“Well, readin' is all he claims," said Mr. Lincoln. “He has nothin' to do with figgers or writin'. He proposes to learn boys and girls what he knows, and nothing more.

“That's about all the best of them can do,-teach what they know," Mrs. L. answered. “To attempt more would be foolish indeed.”

This Hezekiah Riney was a new comer, and he had settled within a half mile of Lincoln's cabin. He was a rough, ignorant man, with scarcely one qualification for a teacher, even in that wild untutored country. But he wanted to eke out a miserable subsistence by adding a few dollars to his pitiable income; and so he proposed school-keeping as about the only thing possible

in that barren country. Parents accepted the proposition because there was nothing better; and here the hero of this volume began to be a school-boy, accompanying his sister Sarah daily to Riney's cabin. “Abe” made some progress at this school-he began to read. A dilapidated copy of Dillworth's spelling-book was the only volume the two children of Tom Lincoln had between them at this Riney institution, and they appear to have made good use of it. The brightness of the pupils was a pleasant offset to the stupidity of the teacher.

Riney's school, for some reason, was of short duration; it closed in five or six weeks. Perhaps the fountain ran dry in that time. Possibly some of the scholars knew more than their master at the end of that period, which is not claiming very much for the pupils. At any rate, “Abe" and his sister transferred their destiny to another" pioneer college," as, forty years afterwards, Abraham Lincoln facetiously called those cabin-schools of the woods.

“Mr. Hazel knows a heap more than Riney,” said Mr. Lincoln, “and we must try to have the children go to his school, though it is a long way off.”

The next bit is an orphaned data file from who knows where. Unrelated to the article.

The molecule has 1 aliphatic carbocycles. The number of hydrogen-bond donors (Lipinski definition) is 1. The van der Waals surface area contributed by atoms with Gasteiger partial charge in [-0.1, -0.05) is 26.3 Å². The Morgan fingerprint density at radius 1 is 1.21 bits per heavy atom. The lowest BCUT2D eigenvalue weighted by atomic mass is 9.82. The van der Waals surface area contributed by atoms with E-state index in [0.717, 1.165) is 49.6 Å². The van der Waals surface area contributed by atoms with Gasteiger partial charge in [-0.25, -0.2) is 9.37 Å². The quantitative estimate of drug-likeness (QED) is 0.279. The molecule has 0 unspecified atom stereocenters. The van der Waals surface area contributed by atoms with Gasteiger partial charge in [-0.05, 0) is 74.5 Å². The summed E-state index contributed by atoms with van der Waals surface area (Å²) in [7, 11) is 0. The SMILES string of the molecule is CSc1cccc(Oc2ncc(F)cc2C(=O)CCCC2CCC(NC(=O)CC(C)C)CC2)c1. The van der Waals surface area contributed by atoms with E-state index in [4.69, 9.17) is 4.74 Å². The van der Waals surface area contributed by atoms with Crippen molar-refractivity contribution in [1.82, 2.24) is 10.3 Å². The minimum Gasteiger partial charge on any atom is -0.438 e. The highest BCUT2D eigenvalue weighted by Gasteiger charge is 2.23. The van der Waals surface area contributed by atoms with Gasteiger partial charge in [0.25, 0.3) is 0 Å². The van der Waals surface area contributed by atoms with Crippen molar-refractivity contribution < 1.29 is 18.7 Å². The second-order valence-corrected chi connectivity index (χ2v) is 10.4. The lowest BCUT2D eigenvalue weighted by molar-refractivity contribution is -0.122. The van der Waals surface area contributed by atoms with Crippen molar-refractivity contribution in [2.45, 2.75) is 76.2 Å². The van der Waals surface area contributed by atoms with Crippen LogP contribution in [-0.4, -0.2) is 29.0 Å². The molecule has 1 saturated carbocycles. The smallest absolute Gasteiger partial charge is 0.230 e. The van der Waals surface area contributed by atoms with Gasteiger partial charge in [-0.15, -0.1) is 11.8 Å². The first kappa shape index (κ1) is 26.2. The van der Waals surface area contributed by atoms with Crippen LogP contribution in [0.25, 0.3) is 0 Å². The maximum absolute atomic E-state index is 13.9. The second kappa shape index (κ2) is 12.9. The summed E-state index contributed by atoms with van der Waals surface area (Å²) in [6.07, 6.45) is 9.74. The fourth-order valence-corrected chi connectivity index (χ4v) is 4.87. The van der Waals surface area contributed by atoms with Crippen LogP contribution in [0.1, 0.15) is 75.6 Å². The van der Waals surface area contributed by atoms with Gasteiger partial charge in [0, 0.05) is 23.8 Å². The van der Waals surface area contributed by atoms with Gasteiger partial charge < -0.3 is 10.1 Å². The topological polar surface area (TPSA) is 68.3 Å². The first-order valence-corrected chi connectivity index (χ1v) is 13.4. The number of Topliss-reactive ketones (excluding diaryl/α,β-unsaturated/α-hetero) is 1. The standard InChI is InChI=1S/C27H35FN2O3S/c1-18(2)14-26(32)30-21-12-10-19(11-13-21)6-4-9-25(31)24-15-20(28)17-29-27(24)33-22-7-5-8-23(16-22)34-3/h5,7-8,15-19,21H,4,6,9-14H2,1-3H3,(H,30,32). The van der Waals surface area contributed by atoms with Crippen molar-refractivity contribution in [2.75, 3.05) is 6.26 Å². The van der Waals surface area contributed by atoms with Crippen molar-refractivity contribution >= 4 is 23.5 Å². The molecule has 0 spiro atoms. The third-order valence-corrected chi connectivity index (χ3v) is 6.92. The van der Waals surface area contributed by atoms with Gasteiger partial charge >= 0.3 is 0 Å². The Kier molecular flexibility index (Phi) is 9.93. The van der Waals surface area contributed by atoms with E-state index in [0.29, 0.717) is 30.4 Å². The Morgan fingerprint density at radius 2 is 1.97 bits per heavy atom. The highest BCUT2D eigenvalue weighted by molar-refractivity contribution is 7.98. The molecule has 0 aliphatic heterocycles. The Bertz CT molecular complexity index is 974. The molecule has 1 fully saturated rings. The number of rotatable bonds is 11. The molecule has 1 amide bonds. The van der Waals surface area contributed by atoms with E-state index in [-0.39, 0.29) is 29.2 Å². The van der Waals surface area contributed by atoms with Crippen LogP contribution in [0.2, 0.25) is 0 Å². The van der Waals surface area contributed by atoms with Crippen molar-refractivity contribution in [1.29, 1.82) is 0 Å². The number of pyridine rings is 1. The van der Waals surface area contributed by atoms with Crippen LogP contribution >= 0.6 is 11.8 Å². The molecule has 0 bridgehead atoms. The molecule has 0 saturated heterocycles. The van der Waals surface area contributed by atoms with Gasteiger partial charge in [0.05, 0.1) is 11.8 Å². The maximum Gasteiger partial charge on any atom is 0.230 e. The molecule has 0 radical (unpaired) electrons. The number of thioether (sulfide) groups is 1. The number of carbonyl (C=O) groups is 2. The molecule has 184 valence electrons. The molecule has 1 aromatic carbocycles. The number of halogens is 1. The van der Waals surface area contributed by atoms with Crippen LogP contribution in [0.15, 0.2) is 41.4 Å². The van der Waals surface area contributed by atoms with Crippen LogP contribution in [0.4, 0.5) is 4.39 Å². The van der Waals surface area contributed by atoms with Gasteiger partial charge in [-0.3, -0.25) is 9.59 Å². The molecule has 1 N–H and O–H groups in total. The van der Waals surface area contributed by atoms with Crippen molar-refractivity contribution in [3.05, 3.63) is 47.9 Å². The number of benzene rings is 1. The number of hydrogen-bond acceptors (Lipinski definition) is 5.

“Yes; it is time that ‘Abe knew something about writing,' and Hazel can learn him that,” Mrs. L. replied. “The children won't mind the distance. If we can scrape together enough to pay for their schooling, they ought to go."

The last remark touched upon a subject that was often uppermost in Tom Lincoln's mind,-how to get money enough to pay for the necessaries of life. Although he was satisfied with corn-cake and milk for daily food, yet it would require considerable ingenuity and economy to produce the extra money to pay for the schooling ; so he replied,

“I've counted the cost, and I guess we can raise the money some way. Hazel can start Abe off on writing, and that will be worth everything to him. Some day I hope to live in a country where I can earn something at my trade.”

“ That will be some distance from here, I'm thinking,” replied Mrs. L. “We can't expect much growth in this part of the country at present. If Indiana comes into the Union a free State, there may be a better chance there.” The question of admitting Indiana into the Union as a free State was then agitating the country. The subject was before the American Congress, and the slave power was doing everything possible to prevent such an event. The slaveholders of Kentucky were especially exercised about it, because another free State so near would be an additional invitation to their slaves to find an asylum there. The subject was discussed, pro and con, in every Kentucky cabin where white men dwelt. The Lincolns were in favour of making Indiana a free State. They knew full well that the curse of slavery blighted the prosperity of every slave State.

“ There's a better chance for everything in a free State,” was Mr. Lincoln's only answer.

The reader must understand that schools were very scarce in Kentucky in Tom Lincoln's day; and the few in existence were very poor, scarcely deserving the name of schools. They would not be tolerated now. Teachers were no better than the schools; for it is always true, "like teachers, like schools.” Hazel's school was better than Riney's; for Hazel could give instruction in “reading and writing.” True, his acquisitions in these several branches were small indeed : they compared well with his surroundings. But he could give such a boy as Abraham a start in the right direction.